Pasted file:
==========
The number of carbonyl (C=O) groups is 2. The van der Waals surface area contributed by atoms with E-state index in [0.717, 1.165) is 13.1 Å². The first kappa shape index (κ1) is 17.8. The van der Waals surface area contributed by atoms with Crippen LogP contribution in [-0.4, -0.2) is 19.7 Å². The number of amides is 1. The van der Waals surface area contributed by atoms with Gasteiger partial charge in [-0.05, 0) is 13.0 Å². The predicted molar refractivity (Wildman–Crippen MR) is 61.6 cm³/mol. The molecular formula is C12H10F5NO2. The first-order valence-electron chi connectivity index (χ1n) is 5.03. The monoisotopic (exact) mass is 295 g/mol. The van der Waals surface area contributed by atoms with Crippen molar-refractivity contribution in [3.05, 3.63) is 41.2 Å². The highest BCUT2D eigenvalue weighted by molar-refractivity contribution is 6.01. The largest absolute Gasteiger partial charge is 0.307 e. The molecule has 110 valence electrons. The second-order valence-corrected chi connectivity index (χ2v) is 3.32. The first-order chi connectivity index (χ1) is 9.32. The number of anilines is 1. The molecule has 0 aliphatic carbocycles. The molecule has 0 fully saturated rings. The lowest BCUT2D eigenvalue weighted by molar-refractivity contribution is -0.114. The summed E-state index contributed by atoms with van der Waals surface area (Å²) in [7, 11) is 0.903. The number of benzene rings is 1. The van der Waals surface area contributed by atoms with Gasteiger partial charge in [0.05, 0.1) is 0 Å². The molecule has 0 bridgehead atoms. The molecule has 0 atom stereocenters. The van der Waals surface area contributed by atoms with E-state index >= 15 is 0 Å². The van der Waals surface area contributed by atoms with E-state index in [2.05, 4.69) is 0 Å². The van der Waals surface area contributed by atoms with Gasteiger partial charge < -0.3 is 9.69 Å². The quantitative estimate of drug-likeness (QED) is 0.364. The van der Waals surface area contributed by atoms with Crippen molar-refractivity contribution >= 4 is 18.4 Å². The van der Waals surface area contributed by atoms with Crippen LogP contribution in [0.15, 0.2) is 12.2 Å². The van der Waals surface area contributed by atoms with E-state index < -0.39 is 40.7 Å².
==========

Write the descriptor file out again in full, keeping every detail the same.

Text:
The number of carbonyl (C=O) groups is 2. The van der Waals surface area contributed by atoms with E-state index in [0.717, 1.165) is 13.1 Å². The first kappa shape index (κ1) is 17.8. The van der Waals surface area contributed by atoms with Crippen LogP contribution in [-0.4, -0.2) is 19.7 Å². The number of amides is 1. The van der Waals surface area contributed by atoms with Gasteiger partial charge in [-0.05, 0) is 13.0 Å². The predicted molar refractivity (Wildman–Crippen MR) is 61.6 cm³/mol. The molecular formula is C12H10F5NO2. The first-order valence-electron chi connectivity index (χ1n) is 5.03. The monoisotopic (exact) mass is 295 g/mol. The van der Waals surface area contributed by atoms with Crippen molar-refractivity contribution in [3.05, 3.63) is 41.2 Å². The highest BCUT2D eigenvalue weighted by molar-refractivity contribution is 6.01. The largest absolute Gasteiger partial charge is 0.307 e. The molecule has 110 valence electrons. The second-order valence-corrected chi connectivity index (χ2v) is 3.32. The first-order chi connectivity index (χ1) is 9.32. The number of anilines is 1. The molecule has 0 aliphatic carbocycles. The molecule has 0 fully saturated rings. The lowest BCUT2D eigenvalue weighted by molar-refractivity contribution is -0.114. The summed E-state index contributed by atoms with van der Waals surface area (Å²) in [7, 11) is 0.903. The number of benzene rings is 1. The van der Waals surface area contributed by atoms with Gasteiger partial charge in [0.05, 0.1) is 0 Å². The molecule has 0 bridgehead atoms. The molecule has 0 atom stereocenters. The van der Waals surface area contributed by atoms with E-state index >= 15 is 0 Å². The van der Waals surface area contributed by atoms with E-state index in [2.05, 4.69) is 0 Å². The van der Waals surface area contributed by atoms with Gasteiger partial charge < -0.3 is 9.69 Å². The quantitative estimate of drug-likeness (QED) is 0.364. The van der Waals surface area contributed by atoms with Crippen molar-refractivity contribution >= 4 is 18.4 Å². The van der Waals surface area contributed by atoms with Crippen LogP contribution in [0.15, 0.2) is 12.2 Å². The van der Waals surface area contributed by atoms with E-state index < -0.39 is 40.7 Å².